Half pint milk bottles. These generally had a name on them so they would get back to the dairy that owned them. The name was embossed or painted on.
The method of milk delivery before motorized vehicles.
Today, we are going to talk about milk. MILK? Yes. Milk. For all of us who don’t drink it, perhaps we need an explanation of what it is.
an opaque white or bluish-white liquid secreted by the mammary glands of female mammals, serving for the nourishment of their young.
this liquid as secreted by cows, goats, or certain other animals and used by humans for food or as a source of butter, cheeses, yogurt, etc.
Perhaps your family homesteaded and owned a cow. These precious animals needed to be cared for to product milk for the family. Old Trunks wonders, if during the harsh winters and cold spells as we are having now, the cows weren’t brought into the house to keep them safe and continuing to produce.
When the Soo Line began its line through Rosewood, the cream was put on the train and brought to town for sale. For many families, the cream meant some spending money for extras like flour, sugar, perhaps even taxes. It was the staple for many families making pennies stretch.
Milk came to our house in quart bottles. If it sat still, the cream went to the top. Since cream was heavier, why didn’t it sink? Tom has just answered my question, it is thicker but it is lighter. Since fat rises, how come I am not flying?
Milk was delivered to the door. Our milkman actually put it in the fridge. His name was Mr. Silk. The empty bottles was a prompt as to how much to leave. It was like an inventory. Cream and other dairy products may have been available. At one time, prepaid coupons were sold, each representing a quart of milk.
Mother would shake the bottle to mix it; Grandma gently poured off the cream. There were numbers of devices on the market to siphon the cream out.
In 1883 in Duluth, Minnesota, an enterprising young man named Henry Bridgeman began peddling fresh milk house to house from a goat cart. Through persistence, hard work, quality products, and a little luck, his business grew into the largest dairy concern in the Midwest.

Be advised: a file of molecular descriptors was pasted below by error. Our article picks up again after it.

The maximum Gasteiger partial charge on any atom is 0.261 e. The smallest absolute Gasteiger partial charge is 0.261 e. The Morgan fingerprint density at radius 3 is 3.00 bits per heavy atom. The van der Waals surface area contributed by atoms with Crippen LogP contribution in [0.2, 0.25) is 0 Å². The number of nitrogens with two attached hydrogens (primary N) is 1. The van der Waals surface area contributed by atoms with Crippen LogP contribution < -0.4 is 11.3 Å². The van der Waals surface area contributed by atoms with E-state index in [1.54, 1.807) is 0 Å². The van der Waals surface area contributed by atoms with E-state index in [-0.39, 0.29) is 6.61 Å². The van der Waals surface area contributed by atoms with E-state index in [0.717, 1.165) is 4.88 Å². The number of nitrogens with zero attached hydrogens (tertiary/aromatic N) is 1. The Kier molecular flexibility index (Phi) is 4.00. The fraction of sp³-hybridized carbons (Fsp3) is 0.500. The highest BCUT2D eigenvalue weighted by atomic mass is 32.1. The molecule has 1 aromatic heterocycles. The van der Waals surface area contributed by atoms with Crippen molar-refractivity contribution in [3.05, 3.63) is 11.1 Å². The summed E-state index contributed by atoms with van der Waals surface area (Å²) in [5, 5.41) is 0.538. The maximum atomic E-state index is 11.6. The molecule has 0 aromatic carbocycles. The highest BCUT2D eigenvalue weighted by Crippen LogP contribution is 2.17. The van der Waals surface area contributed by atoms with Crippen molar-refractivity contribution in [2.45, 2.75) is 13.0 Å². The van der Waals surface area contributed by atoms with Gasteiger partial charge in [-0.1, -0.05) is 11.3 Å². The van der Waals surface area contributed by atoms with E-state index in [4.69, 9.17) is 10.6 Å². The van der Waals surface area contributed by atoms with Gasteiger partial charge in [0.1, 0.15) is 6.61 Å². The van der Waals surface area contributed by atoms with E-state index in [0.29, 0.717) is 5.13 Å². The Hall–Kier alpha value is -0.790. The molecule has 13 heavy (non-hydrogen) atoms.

Land O Lakes The organization was incorporated on July 8, 1921, as the Minnesota Cooperative Creameries Association. In 1924, the association decided to expand its butter market, and a search was made for an appropriate brand name and trademark. A contest was announced to choose a name. To tie in with the golden color of butter, $500 in gold was offered as prize money. Two contestants, Mrs. E.B. Foss and Mr. George L. Swift, offered the winning name — Land O'Lakes, a tribute to Minnesota's thousands of sparkling lakes. The name became so popular that in 1926 the association changed its corporate name to Land O'Lakes Creameries, Inc.
There are two definitions one needs to know:
Pasteurize: Which was heating the milk to get the germs out was discovered by Louis Pasteur in 1864
Homogenize: Which was mixing it up, (meaning the fat, or cream is mixed in and there is no separation). Although it was first done in 1899, people still liked to have the butterfat. They used the butterfat for other processes and therefore didn’t become the norm for several decades. Somewhere along the line, there was a switch over.
By the time we got to elementary school milk at a penny a bottle, was available in the mid morning, it was pasteurized and homogenized. It was delivered in wire baskets and passed out by milk monitors. Milk monitors were chosen for a period of time, it was their job to go get the milk and walk between the desk rows. The bottles had silver with lettering caps and the straws were paper. Later, on Fridays, chocolate was offered. The milk was rarely ice cold. Mother paid for my milk for the year. Some paid by the week. Some didn’t have money for milk at all and there weren’t programs for that at the time.
Some class members had the rare gift of screwing off the cap with a flat hand, then smoothing it with their fingers. This group generally kept their milk tops in a stack in their desks. Another group poked their pencil into the center of the paper lid; another group drank their milk one letter at a time. B- R- I- D- G- E- M- A- N.
We tried the milk delivery concept when Rachel was little. Most of the milk got left in the box outside the door and the ants would get it before we did. We stopped the program. In her elementary school, the milk came in paper cartons. Sometimes the milk, delivered in the morning, sat in the hall until afternoon.
Tom says the Johnson family were great milk drinkers and in order to conserve, they mixed whole with powdered milk. He and his sons drank several gallons a week. The milk container was always on the table at meal time. Now, he is down to less than two gallons a week; hardly enough to have a cow. And if I had to drink that much, I would have a cow!
Moo to you.